"There was a lot of fear built up for patients, and it really reiterated how much of a support network we are, as medical professionals. We're here to provide care, compassion and reassurance, and to listen to people's worries and anxieties and provide the support they need. We're here as advocates for patients and to support them wholeheartedly at a very difficult time.

"We can make such a difference to their lives, and it makes me so very proud to be able to do that for a living."

World-leading social and environmental impact

The University of Manchester’s extensive and innovative research delivers economic, environmental, social, cultural, health and wellbeing benefits on a global scale. It delivers benefits through its partnership with the NHS trusts in Health Innovation Manchester and the Manchester Academic Health Science Centre, within the context of Greater Manchester’s devolved health and social care budget.

Their research is creating healthier populations, establishing new treatments for global diseases and contributing to initiatives to meet the goal of zero hunger.

In 2021, the university topped the table of more than 1,200 universities from across the globe on action taken towards the United Nation's Sustainable Development Goals (SDGs).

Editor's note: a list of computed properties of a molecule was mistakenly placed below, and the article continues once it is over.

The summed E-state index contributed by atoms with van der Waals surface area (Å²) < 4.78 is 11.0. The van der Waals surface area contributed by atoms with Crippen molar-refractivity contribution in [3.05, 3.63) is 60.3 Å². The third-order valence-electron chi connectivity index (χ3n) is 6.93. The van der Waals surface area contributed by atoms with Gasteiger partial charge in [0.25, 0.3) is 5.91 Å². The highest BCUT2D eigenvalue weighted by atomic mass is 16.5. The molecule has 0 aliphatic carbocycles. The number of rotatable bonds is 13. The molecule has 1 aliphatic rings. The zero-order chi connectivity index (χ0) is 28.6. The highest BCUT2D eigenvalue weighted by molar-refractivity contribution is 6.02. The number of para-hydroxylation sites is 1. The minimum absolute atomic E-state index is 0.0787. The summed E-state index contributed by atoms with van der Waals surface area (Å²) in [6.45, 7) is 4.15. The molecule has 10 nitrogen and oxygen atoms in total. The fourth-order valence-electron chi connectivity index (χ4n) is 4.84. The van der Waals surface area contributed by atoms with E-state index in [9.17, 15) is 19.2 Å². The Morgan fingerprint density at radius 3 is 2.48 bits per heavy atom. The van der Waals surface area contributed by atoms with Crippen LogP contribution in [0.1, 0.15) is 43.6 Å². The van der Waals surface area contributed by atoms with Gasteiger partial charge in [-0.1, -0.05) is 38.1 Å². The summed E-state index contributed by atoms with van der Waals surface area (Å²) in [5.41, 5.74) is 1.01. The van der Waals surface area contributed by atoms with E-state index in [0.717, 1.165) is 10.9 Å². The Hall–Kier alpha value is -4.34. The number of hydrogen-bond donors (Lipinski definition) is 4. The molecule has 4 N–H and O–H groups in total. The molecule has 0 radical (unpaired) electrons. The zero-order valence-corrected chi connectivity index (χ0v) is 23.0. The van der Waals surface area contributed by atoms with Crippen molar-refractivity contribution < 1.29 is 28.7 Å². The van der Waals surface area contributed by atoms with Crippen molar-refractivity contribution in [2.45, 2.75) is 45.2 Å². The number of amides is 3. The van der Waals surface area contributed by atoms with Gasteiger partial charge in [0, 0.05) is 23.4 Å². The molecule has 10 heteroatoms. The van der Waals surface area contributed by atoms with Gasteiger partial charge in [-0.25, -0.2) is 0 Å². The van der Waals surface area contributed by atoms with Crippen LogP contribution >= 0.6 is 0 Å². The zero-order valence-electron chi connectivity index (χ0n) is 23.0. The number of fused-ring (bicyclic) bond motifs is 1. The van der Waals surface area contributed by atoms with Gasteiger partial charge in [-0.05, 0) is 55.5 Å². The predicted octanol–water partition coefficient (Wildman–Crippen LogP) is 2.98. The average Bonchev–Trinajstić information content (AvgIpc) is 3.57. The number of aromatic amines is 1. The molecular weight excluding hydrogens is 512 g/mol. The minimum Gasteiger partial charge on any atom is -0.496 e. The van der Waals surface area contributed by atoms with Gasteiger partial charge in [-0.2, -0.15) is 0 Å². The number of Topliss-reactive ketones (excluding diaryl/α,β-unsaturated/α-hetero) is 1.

The UN's 17 SDGs are the world's call to action on the most pressing challenges and opportunities facing humanity and the natural world, and with many of these issues at the heart of its core values, it's no surprise the University ranked number one in the world.

Manchester Nursing graduate, Adam Mellor.

From his first visit, Adam felt connected to the University's mission to deliver benefits for the good of society.

“A big spirit of Manchester is to push yourself, accept yourself, embrace challenges and jump out of your comfort zone.”

"When I visited the universities around Manchester and down south when choosing where to study, what really stood out to me about The University of Manchester was the incredible expertise of the staff, and the fact the university is full of leading researchers, which is so impressive," Adam said.

"The University has such an enormous impact, not just here in Manchester, but globally, and I knew I wanted to be a part of that from the moment I attended their induction day, I just fell in love with the university, the course, everything.

"The University academics are some of the leading researchers across the whole world, and to be a part of that is just phenomenal.